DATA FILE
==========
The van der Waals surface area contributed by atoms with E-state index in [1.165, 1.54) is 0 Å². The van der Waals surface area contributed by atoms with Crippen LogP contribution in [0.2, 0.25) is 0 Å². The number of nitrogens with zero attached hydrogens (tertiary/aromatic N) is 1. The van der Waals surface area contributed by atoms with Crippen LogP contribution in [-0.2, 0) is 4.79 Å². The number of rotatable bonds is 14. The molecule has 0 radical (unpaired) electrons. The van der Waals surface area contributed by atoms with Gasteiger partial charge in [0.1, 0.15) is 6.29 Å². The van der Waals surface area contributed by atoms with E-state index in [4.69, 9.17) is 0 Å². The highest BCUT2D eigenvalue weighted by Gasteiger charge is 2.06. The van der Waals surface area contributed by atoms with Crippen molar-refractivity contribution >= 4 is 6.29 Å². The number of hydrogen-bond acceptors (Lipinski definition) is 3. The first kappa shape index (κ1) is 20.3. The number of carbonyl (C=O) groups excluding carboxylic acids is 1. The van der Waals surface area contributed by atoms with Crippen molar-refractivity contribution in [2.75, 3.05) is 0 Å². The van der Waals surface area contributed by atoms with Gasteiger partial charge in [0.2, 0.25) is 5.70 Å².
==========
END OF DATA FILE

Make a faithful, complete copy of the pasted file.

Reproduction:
The van der Waals surface area contributed by atoms with E-state index in [1.165, 1.54) is 0 Å². The van der Waals surface area contributed by atoms with Crippen LogP contribution in [0.2, 0.25) is 0 Å². The number of nitrogens with zero attached hydrogens (tertiary/aromatic N) is 1. The van der Waals surface area contributed by atoms with Crippen LogP contribution in [-0.2, 0) is 4.79 Å². The number of rotatable bonds is 14. The molecule has 0 radical (unpaired) electrons. The van der Waals surface area contributed by atoms with Gasteiger partial charge in [0.1, 0.15) is 6.29 Å². The van der Waals surface area contributed by atoms with E-state index in [4.69, 9.17) is 0 Å². The highest BCUT2D eigenvalue weighted by Gasteiger charge is 2.06. The van der Waals surface area contributed by atoms with Crippen molar-refractivity contribution >= 4 is 6.29 Å². The number of hydrogen-bond acceptors (Lipinski definition) is 3. The first kappa shape index (κ1) is 20.3. The number of carbonyl (C=O) groups excluding carboxylic acids is 1. The van der Waals surface area contributed by atoms with Crippen molar-refractivity contribution in [2.75, 3.05) is 0 Å². The van der Waals surface area contributed by atoms with Gasteiger partial charge in [0.2, 0.25) is 5.70 Å².